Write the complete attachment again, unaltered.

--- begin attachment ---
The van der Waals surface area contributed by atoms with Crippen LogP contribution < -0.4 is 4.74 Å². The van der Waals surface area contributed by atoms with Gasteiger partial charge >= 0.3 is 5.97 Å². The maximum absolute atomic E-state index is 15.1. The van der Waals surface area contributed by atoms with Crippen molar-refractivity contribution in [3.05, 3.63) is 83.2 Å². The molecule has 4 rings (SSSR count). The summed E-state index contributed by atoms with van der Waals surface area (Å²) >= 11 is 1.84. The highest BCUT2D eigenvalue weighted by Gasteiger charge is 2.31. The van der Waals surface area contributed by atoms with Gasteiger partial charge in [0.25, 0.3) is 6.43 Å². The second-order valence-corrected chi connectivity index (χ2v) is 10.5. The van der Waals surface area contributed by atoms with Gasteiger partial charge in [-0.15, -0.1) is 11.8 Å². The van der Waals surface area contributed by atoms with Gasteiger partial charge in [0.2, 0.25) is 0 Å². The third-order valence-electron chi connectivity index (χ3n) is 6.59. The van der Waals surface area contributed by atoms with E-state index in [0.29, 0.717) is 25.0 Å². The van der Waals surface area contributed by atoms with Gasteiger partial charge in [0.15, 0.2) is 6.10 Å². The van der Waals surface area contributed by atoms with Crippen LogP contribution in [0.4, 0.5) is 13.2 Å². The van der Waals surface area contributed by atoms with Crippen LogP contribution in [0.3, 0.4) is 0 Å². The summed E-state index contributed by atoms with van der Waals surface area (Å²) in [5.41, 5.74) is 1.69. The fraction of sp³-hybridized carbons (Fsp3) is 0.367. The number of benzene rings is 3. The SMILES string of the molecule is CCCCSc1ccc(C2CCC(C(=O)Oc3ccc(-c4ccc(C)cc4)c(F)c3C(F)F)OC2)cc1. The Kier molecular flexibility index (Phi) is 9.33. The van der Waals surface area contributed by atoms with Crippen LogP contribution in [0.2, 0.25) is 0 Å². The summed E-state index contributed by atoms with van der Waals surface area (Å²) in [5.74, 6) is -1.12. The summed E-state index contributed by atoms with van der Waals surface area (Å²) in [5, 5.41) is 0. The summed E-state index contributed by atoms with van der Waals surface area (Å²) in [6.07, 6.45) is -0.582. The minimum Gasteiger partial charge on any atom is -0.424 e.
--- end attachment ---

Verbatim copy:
The van der Waals surface area contributed by atoms with Crippen LogP contribution < -0.4 is 4.74 Å². The van der Waals surface area contributed by atoms with Gasteiger partial charge >= 0.3 is 5.97 Å². The maximum absolute atomic E-state index is 15.1. The van der Waals surface area contributed by atoms with Crippen molar-refractivity contribution in [3.05, 3.63) is 83.2 Å². The molecule has 4 rings (SSSR count). The summed E-state index contributed by atoms with van der Waals surface area (Å²) >= 11 is 1.84. The highest BCUT2D eigenvalue weighted by Gasteiger charge is 2.31. The van der Waals surface area contributed by atoms with Gasteiger partial charge in [0.25, 0.3) is 6.43 Å². The second-order valence-corrected chi connectivity index (χ2v) is 10.5. The van der Waals surface area contributed by atoms with Gasteiger partial charge in [-0.15, -0.1) is 11.8 Å². The van der Waals surface area contributed by atoms with Gasteiger partial charge in [0.2, 0.25) is 0 Å². The third-order valence-electron chi connectivity index (χ3n) is 6.59. The van der Waals surface area contributed by atoms with E-state index in [0.29, 0.717) is 25.0 Å². The van der Waals surface area contributed by atoms with Gasteiger partial charge in [0.15, 0.2) is 6.10 Å². The van der Waals surface area contributed by atoms with Crippen LogP contribution in [0.4, 0.5) is 13.2 Å². The van der Waals surface area contributed by atoms with Crippen LogP contribution in [0.3, 0.4) is 0 Å². The summed E-state index contributed by atoms with van der Waals surface area (Å²) in [5.41, 5.74) is 1.69. The fraction of sp³-hybridized carbons (Fsp3) is 0.367. The number of benzene rings is 3. The SMILES string of the molecule is CCCCSc1ccc(C2CCC(C(=O)Oc3ccc(-c4ccc(C)cc4)c(F)c3C(F)F)OC2)cc1. The Kier molecular flexibility index (Phi) is 9.33. The van der Waals surface area contributed by atoms with Crippen LogP contribution in [0.2, 0.25) is 0 Å². The summed E-state index contributed by atoms with van der Waals surface area (Å²) in [5.74, 6) is -1.12. The summed E-state index contributed by atoms with van der Waals surface area (Å²) in [5, 5.41) is 0. The summed E-state index contributed by atoms with van der Waals surface area (Å²) in [6.07, 6.45) is -0.582. The minimum Gasteiger partial charge on any atom is -0.424 e.